In realistic settings, the number of agents that are potentially relevant could be very large, or, in the case of network computing, practically infinite. In frameworks that rely on the use of global goals, one needs to have some criteria for delineating the global system before applying the framework.

In i*, all goals are goals of particular actors (although an actor can be an aggregate such as an organization), and their implications are assessed via propagation over a network of dependencies. There is no reliance on predefined global boundaries. The premise is that the scoping criteria need to be contingent on the strategic interests of the actors, and therefore cannot be stated a priori. The scope of relevance needs to be determined via an analysis of the strategic dependencies of the actors. One implication of this is that the framework allows the scope of relevance to be different for each alternative solution considered during the RE process.

A single unified agent concept for RE?

In many of the questions raised in the above discussions, it is not clear that there should be a single best answer. Indeed one may need different notions of agent for different parts of RE. The contrast between i* and Albert, for example, suggests that there may be a natural division of labour. In focusing on different parts of RE, namely the early-phase (strategic reasoning) and late-phase (specification) respectively, the two frameworks came up with substantially different notions of agent. A loose coupling between these two frameworks each with their own notion of agent may be an appropriate solution [19, 20].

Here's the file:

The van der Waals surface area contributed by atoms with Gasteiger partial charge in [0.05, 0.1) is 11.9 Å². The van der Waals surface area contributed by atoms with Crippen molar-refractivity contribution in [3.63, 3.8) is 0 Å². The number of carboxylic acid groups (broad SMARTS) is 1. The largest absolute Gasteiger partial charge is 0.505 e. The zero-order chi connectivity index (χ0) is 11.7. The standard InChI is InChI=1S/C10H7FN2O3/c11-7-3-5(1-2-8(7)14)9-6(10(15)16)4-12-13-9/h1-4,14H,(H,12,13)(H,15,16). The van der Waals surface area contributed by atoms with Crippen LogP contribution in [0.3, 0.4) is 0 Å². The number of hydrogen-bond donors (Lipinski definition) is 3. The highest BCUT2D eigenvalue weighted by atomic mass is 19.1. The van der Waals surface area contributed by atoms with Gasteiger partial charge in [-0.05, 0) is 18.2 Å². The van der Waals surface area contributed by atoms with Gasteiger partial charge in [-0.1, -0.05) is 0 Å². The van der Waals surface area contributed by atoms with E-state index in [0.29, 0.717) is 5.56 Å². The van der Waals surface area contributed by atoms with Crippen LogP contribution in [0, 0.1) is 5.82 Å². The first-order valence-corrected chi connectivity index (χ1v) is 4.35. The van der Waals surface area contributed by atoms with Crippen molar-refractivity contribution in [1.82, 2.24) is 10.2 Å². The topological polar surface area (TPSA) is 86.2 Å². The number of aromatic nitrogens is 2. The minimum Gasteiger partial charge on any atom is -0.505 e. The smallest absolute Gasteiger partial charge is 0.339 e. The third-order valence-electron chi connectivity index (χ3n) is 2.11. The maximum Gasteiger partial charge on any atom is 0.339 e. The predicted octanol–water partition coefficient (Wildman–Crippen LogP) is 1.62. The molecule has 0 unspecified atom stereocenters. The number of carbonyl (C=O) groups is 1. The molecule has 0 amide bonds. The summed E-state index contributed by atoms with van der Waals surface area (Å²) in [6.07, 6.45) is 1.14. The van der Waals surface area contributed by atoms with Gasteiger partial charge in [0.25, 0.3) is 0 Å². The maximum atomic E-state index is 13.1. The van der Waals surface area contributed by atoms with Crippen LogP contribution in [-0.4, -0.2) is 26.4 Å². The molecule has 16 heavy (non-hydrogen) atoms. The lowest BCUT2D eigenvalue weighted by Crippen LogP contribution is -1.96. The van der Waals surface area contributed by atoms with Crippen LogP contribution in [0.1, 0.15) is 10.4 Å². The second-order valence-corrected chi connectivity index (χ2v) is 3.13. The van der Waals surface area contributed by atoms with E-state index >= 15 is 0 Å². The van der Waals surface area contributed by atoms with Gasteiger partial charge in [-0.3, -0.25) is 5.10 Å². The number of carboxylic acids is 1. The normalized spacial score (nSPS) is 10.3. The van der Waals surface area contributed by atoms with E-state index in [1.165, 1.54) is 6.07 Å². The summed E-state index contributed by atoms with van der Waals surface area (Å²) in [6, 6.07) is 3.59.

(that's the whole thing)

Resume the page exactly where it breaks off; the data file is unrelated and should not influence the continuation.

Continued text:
We argued for the further development of agent concepts for RE. Although a number of RE frameworks have employed concepts of agents, the list of issues raised in this paper suggests that a lot more work needs to be done in order to fully exploit the potentials of introducing a concept of agent that adequately reflects the many needs of RE. The above list of issues is by no means exhaustive, as there are many other agent-related concepts, e.g., viewpoints and perspectives, negotiation support, and various notions of conflict or inconsistency. Through this discussion, we hope to stimulate further interest in agent-oriented RE, and to encourage research to address the issues raised, so as to meet the RE challenges brought about by new environments such as network-centric computing. Acknowledgements. Financial support from the Natural Sciences and Engineering Research Council of Canada and the Information Technology Research Centre of Ontario are gratefully acknowledged.